UPDATE II: Just to underscore the point: last year, Canada banned the vehemently anti-war, left-wing British MP George Galloway from entering their country, on extremely dubious “national security” grounds. Galloway is a vociferous critic of Canada’s involvement in the war in Afghanistan as well a defender of Hamas, which were clearly the bases for his exclusion. Though that was under a different law than the one with which Coulter is threatened, that’s always the result of this mindset: those defending these sorts of speech restrictions always foolishly think that the restrictions will be confined to those views which they dislike, and then are astonished and outraged when these censorship powers are turned against views with which they agree (the Bush administration sought to exclude Muslim scholars from the U.S. who were critical of its wars based on the same rationale).
To see how a genuinely principled individual thinks about such things, see this comment from a right-wing Canadian decrying the exclusion of Galloway despite the fact that he finds Galloway’s left-wing views noxious in the extreme. In 2006, Newt Gingrich advocated that free speech rights should be restricted for “radical Muslims” because they were preaching dangerous “hatred,” speech which Gingrich wanted criminalized. Those who defend “hate speech” laws like the ones in Canada and Europe are Gingrich’s like-minded comrades, even if they want to criminalize different views than the ones Gingrich happened to be targeting.
Nelson Mandela and his wife Winnie in this undated file picture.
Mandela is accompanied by his former wife Winnie, moments after his release from prison February 11, 1990 after serving 27 years in jail. (Reuters)
In this February, 1990 photo, shortly after his release from 27 years in prison, Nelson Mandela, gives the black power salute to the 120,000 supporters packing Soccer City stadium in Soweto, near Johannesburg. (AP Photo)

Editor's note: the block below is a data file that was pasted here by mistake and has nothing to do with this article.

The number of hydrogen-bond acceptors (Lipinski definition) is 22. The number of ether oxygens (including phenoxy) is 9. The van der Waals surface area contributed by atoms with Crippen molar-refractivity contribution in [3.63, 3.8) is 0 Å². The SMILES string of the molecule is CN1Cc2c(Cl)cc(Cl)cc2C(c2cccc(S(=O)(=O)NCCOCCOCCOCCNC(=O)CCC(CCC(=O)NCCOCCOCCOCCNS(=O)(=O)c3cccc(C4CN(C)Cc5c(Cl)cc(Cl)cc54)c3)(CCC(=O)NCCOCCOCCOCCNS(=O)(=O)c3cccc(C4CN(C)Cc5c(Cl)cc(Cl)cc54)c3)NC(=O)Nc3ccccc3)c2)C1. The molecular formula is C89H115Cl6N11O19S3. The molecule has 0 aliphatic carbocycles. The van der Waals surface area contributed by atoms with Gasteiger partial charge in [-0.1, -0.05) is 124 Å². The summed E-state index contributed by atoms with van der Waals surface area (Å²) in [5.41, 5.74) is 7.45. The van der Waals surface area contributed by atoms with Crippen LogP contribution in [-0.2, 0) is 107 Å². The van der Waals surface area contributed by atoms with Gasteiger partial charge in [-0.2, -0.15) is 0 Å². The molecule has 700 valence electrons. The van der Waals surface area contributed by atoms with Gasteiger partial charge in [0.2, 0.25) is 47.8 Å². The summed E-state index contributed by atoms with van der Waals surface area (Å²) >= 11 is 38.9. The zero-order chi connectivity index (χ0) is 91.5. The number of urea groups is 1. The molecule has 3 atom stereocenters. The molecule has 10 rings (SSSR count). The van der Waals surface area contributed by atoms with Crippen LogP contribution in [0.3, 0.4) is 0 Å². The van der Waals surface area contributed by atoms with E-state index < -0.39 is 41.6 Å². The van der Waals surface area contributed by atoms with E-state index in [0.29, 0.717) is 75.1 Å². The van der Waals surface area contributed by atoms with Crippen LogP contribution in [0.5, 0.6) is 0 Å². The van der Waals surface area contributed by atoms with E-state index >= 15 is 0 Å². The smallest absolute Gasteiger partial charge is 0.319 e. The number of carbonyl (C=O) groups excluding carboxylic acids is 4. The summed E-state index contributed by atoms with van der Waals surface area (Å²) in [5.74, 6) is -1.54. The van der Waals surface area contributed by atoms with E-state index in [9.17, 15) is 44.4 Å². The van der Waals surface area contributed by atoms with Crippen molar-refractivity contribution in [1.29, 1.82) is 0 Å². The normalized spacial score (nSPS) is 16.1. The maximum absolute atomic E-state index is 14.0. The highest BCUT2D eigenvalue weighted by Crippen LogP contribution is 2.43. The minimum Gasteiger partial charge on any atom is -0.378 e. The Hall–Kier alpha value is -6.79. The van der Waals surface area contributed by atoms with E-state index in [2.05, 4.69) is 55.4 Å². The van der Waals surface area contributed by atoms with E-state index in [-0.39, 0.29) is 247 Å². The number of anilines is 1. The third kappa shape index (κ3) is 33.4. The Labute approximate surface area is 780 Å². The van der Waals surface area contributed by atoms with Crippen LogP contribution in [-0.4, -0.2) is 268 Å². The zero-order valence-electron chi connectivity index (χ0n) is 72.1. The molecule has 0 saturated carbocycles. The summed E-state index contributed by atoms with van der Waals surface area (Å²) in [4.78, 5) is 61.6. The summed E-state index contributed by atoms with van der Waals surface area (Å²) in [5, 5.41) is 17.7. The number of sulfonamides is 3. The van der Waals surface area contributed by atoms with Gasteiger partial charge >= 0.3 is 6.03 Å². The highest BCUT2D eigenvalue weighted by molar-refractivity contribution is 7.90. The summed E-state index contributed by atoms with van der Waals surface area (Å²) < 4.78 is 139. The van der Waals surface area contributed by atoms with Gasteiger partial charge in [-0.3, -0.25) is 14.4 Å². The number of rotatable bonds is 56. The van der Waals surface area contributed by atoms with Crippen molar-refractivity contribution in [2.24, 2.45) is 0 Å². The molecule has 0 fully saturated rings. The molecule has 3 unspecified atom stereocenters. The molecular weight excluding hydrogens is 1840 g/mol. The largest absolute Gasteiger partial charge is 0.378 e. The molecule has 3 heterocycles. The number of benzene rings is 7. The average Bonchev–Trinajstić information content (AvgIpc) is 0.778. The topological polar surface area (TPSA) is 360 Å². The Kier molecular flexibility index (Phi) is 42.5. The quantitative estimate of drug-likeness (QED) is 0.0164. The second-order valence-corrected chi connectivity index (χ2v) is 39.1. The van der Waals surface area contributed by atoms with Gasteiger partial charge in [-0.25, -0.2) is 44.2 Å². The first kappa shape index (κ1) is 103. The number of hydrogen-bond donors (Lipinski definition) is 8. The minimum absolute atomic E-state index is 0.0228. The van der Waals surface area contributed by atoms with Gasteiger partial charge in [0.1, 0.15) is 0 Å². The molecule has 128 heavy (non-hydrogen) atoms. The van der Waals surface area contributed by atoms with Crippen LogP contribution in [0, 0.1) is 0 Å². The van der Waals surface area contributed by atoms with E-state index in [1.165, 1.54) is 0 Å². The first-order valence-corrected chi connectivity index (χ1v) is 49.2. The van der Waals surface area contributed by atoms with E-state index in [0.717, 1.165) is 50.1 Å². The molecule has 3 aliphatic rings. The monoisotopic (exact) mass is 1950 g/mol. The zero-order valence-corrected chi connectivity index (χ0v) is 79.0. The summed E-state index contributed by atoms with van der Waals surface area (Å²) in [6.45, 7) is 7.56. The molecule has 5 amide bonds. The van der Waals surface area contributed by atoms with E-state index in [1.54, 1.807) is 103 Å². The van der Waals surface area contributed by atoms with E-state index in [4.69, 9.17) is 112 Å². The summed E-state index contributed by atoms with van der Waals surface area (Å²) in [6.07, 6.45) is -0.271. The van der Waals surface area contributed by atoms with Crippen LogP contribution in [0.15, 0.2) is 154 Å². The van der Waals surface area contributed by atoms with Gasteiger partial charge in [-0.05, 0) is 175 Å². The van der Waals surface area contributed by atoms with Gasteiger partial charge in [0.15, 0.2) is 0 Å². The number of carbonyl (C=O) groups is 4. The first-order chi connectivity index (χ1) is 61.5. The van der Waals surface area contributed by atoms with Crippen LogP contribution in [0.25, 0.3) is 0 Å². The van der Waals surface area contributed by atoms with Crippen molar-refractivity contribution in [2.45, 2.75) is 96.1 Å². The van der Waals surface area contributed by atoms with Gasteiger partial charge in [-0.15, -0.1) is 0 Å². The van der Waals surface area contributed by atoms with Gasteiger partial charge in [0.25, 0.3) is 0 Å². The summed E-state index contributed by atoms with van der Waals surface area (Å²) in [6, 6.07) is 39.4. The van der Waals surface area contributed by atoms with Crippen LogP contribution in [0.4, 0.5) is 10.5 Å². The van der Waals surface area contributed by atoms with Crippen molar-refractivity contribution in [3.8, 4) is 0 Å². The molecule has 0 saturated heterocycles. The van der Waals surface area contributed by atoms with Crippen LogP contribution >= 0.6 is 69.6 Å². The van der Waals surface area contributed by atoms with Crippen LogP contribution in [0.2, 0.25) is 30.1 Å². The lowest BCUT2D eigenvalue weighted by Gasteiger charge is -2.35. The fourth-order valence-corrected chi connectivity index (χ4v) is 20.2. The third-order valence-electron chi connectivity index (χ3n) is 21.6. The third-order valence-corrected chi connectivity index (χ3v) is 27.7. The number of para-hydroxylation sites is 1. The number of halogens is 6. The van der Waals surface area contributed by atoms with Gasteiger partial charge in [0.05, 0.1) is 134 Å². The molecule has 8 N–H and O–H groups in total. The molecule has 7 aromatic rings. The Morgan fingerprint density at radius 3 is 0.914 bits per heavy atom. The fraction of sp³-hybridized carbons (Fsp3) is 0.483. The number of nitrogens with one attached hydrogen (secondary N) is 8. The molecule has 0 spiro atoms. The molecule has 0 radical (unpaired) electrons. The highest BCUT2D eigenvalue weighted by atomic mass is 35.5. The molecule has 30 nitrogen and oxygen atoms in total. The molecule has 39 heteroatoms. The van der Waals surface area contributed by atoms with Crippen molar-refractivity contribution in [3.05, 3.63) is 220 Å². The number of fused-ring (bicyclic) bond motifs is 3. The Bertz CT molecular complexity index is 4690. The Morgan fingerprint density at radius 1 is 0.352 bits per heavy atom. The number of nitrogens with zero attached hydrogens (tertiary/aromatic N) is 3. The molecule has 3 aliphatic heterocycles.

Nelson Mandela showed his passport in February 19, 1990, shortly after his release from prison. The South African government authorized an application for himself and his wife Winnie - (Juda Ngwenya / Reuters)
In this July 27, 1991 photo, Cuban President Fidel Castro, and Nelson Mandela gesture during the celebration of the "Day of the Revolution" in Matanzas, Cuba. (AP Photo)
In this July 4, 1993 photo, President Bill Clinton and Nelson Mandela listen during Fourth of July ceremonies in Philadelphia during which Clinton presented the Philadelphia Liberty Medal to the African National Congress president and South African President F.W. de Klerk. (AP Photo/Greg Gibson)
President of the African National Congress Nelson Mandela acknowledges cheers from the crowd as he prepares to unveil the ANC's official election platform in 1994. (AP Photo/David Brauchli)
African National Congress (ANC) leader Nelson Mandela greeted residents of Mmabatho in March 1994, during a visit after the nominal homeland came under South African control following the ousting of the former President Lucas Mangope. (Reuters/Howard Burditt)
South African President Nelson Mandela smiles with actor Sidney Poitier at a press conference in Cape Town in 1996. Poitier played Mandela in the film "One Man, One Vote" (AP Photo / Sasa Kralj)
South African President Nelson Mandela waves to crowds as he sits next to Queen Elizabeth II in a an open carriage on the way to Buckingham Palace.(AP/Louisa Buller)
Chairman of the Constitutional Assembly Cyril Ramaphosa, left, holds up a copy of the country's constitution which was signed by President Nelson Mandela, in December 1996. (AP Photo / Adil Bradlow / POOL)
Nelson Mandela at a news conference in Johannesburg in February 2000. (AP Photo / Denis Farrell)
South African rugby captain Francois Pienaar, right, received the Rugby World Cup trophy from President Nelson Mandela also wearing a South African rugby shirt, after South Africa defeated New Zealand in the Rugby World Cup , in 1995. (AP Photo / Ross Setford)